Labyrinths and the World: One Big Mapmundi
Gothic Architecture is famous for its love of geometry and its implementation of sharp angles, flying buttresses, and rose windows. All of these characteristics point to a society which was infatuated with shapes. As such, the labyrinth, being one of the great expressions of geometry since it can be comprised of almost any shape, is right at home inside these various churches. But the labyrinth was not simply a decoration, for there was a definite purpose behind its existence. Whether it served as a substitute for pilgrimages to Jerusalem or as a staging ground for Easter festivities, there is another possible meaning behind labyrinths, particularly the circular ones: they were representations of the known world. As a result of the Crusades, European culture was increasingly curious about the wider world around them. Oftentimes, this world would be imagined as proportioned between the three continents of Asia, Africa, and Europe, which led to the creation of T-in-O maps. Generally speaking, T-in-O maps are depicted as circles, and as such it would not have been overly difficult to connect the dots between the map and labyrinth.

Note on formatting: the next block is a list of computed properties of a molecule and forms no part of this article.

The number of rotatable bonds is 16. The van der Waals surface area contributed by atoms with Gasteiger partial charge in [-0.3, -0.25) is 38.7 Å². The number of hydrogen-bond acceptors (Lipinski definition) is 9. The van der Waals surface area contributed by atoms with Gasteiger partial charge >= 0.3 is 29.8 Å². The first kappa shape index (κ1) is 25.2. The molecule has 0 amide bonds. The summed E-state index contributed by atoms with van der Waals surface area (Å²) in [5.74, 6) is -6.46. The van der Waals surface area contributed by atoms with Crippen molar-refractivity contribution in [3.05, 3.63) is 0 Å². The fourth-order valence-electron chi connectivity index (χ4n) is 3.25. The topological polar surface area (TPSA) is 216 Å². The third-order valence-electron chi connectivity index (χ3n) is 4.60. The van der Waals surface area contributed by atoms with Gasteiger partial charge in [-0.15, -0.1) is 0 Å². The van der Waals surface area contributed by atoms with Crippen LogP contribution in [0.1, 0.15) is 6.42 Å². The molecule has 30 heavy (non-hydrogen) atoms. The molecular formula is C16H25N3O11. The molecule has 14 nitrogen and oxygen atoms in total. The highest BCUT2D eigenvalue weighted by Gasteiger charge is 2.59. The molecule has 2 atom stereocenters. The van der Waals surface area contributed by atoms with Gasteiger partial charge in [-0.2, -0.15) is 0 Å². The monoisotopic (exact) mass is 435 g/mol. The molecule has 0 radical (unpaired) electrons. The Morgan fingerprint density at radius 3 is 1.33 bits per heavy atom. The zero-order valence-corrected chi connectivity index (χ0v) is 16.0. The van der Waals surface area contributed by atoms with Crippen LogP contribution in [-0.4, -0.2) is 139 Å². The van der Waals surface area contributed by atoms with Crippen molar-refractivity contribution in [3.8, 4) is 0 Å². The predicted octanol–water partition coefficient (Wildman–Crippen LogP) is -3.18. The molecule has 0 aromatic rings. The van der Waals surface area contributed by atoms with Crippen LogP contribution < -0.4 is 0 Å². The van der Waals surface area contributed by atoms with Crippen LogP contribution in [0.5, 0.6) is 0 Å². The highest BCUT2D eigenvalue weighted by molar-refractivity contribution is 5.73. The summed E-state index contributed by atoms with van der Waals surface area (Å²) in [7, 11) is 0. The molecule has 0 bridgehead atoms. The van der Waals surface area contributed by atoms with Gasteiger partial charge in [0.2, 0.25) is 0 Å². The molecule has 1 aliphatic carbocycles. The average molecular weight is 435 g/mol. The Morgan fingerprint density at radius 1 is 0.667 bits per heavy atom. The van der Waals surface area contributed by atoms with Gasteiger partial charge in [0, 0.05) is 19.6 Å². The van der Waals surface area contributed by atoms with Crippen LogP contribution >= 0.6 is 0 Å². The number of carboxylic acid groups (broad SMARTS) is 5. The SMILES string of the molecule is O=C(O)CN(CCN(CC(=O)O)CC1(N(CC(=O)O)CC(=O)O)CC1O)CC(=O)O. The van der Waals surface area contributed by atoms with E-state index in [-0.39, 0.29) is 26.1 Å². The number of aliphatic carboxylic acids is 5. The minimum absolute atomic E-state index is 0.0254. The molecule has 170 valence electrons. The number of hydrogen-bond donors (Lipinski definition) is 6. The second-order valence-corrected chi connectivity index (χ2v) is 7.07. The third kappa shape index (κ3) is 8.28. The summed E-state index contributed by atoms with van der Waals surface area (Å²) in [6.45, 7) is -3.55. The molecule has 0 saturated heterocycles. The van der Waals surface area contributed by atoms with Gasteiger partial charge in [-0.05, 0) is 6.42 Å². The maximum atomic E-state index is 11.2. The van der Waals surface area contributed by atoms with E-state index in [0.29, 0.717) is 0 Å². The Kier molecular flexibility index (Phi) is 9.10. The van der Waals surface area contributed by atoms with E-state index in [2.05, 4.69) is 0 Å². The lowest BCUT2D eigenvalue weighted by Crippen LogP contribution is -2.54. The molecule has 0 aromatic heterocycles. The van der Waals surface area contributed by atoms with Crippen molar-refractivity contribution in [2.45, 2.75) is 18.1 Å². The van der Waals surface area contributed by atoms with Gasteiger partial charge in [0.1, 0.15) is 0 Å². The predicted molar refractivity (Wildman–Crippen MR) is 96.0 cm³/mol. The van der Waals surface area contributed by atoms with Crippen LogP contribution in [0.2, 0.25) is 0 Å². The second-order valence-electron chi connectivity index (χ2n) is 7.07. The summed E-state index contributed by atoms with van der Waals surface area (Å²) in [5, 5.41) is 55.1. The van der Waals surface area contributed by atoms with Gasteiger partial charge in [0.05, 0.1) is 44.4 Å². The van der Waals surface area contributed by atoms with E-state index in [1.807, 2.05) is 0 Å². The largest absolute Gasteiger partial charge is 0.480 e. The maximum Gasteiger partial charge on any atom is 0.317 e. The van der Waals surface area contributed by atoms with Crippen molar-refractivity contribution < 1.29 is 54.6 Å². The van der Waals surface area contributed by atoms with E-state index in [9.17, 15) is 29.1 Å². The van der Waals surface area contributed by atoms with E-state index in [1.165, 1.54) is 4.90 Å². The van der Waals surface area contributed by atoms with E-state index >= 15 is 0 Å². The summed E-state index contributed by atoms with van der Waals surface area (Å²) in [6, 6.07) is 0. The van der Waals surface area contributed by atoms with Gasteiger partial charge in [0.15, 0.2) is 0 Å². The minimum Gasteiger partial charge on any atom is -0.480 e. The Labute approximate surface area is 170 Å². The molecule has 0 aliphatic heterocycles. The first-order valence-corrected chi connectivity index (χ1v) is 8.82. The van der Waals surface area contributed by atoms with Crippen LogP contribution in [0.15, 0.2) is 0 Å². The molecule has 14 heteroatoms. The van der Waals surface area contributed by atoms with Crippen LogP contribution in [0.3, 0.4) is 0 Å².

With the connection made between the two, a fascinating side story of sorts develops. Christianity during the Middle Ages perceived churches as being a microcosm of the universe, so with the introduction of the labyrinth, which became the world, heaven and earth were united as one, which consequently brought together the physically and spiritually “journey-able” aspects of faith: pilgrimage and salvation. In representing the world, the labyrinth was seen as connecting worshippers with the divine.
 Source: "205LL Sallust T-O Map with West Orientation, from De Bello Jugurthino (6.8 Cm Diameter)." Henry Davis Consulting - New Products and Marketing Consultants. Web. 07 Mar. 2010.
 "205Y T-O Map, from 11 Th Century MS. Edition of Beatus' Commentary (4.7 Cm Diameter)." Henry Davis Consulting - New Products and Marketing Consultants. Web. 07 Mar. 2010.
 Connolly, “At the Center of the World,” 302-303.
 Kern, Through the Labyrinth, 148.
 Connolly, 304-305.